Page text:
...still camping with kids
It’s still so fun to go camping with the children. We packed and as we made one last circle through the neighborhood cul-de-sac, to retrieve yet one more forgotten belonging, my husband remarked, “It’s great to drive through a million dollar neighborhood feeling like the Clampetts.” We had bikes bungied to the back and our kettle and we were loaded for possum.
The grub boxes save me all the hassle in packing. We just inventory the boxes once a year to see if the MRE’s were pulled for an unexpected dinner party and then we are off. It’s like a camp trailer in a box. Call me if you want the lists—they are on Excel. (I have pulled off the appearance of being organized and it’s taken twenty years).
It’s always a great experience camping in Oklahoma. The key here is “after Labor Day and before Memorial.” The rest of the time, all the lakes and campsites are uninhabitable because of the varmints and critters that come out in the heat. (It makes clothing optional—and Oklahoma is #2 in the nation for lard butt, so it’s something we avoid.)
We visited Devils Den this year and had a much better time this year than last. Our trip began on a more auspicious note, in the light and without the downpour and a two-inch river flowing through the tent site. We also called ahead and reserved a campsite of our own, not one purloined from a no-show. It’s hard to camp with the truck still packed, kneeling on the end of the tailgate, trying to dutch oven cook in the camper shell, and all the while, ready to pack and go should the no-show show.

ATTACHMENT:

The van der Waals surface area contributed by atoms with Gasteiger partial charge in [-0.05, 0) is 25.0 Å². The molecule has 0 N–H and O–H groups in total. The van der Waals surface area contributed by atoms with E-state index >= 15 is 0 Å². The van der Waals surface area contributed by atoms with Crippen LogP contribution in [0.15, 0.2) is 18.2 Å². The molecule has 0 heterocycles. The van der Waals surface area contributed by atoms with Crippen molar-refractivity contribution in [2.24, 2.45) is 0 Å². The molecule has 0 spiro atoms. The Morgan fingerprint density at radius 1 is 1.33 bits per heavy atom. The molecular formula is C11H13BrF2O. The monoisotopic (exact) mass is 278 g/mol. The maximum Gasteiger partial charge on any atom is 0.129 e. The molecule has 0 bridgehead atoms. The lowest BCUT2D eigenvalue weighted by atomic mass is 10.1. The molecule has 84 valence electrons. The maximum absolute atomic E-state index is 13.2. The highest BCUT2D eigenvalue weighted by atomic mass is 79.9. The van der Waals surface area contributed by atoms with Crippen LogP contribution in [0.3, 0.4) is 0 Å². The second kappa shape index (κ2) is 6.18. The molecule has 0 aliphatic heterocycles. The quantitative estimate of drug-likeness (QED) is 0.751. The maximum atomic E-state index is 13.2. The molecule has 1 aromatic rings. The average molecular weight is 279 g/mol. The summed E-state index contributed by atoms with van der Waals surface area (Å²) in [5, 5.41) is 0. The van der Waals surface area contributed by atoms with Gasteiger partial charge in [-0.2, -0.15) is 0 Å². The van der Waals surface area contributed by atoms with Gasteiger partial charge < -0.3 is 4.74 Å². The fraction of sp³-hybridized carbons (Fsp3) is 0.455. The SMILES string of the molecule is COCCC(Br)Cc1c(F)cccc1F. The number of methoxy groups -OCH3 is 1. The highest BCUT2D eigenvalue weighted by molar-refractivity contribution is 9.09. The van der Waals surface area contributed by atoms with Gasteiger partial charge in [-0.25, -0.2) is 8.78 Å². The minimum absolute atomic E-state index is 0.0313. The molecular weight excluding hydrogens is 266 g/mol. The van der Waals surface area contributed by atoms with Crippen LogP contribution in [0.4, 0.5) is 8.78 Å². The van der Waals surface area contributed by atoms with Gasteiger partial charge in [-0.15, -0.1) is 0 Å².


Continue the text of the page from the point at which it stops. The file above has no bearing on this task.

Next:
The Osarks were alive with color and Arkansas is delightful in the fall. (The husdand tells me that I didn’t see the Ozarks, but yes we were in Arkansas so I’m half right.) The dam there has been reconstructed and the flash flood damage is nearly fixed. There was no fishing or rafting… to late in the season, but the spelunking was great! The bat colonies there keep the mosquitoes in check, but they are a little disconcerting to cave with.
We crawled over, and sidled through caverns and canyons in these caves and counted 105 bats on the way in (and this is in very tight quarters.) The youngest child couldn’t stand it any longer and he petted one. He said it felt fluffy and the wings were boney (not bonny). The food was fabulous as usual, because it was the same menu as usual, dutch oven shepherds pie (Thank you Aunt Shelley) and rolls, burgers, and dutch oven cobbler.
I think we had most of the stuff packed from last year. Thanks to that grub box! Soon, I won’t have to repack anything, we’ll just skim off and eat leftovers from the previous trip! The husband even discovered in our same site, people who met and married while working for him.
They can’t get away from work and him despite their attempts. We made them join us for dessert, (cobbler in Arkansas still isn’t gluten free—so I abstained) as a night cap.
The boys bailed to the tent, but the daughter fought the teenagerism and stayed out and visited. Everyone, my recommendation is to bag the Trial Lake fees to drive up there, to park, to look at the scenery, let alone to camp and just come to Oklahoma and camp in Arkansas for the fall. Hot showers and flush toilets make the $9.00 price tag per night fabulous, in spite of the yodeling girl scout troop across the way.
There is no other assurance that indeed, Life is beautiful.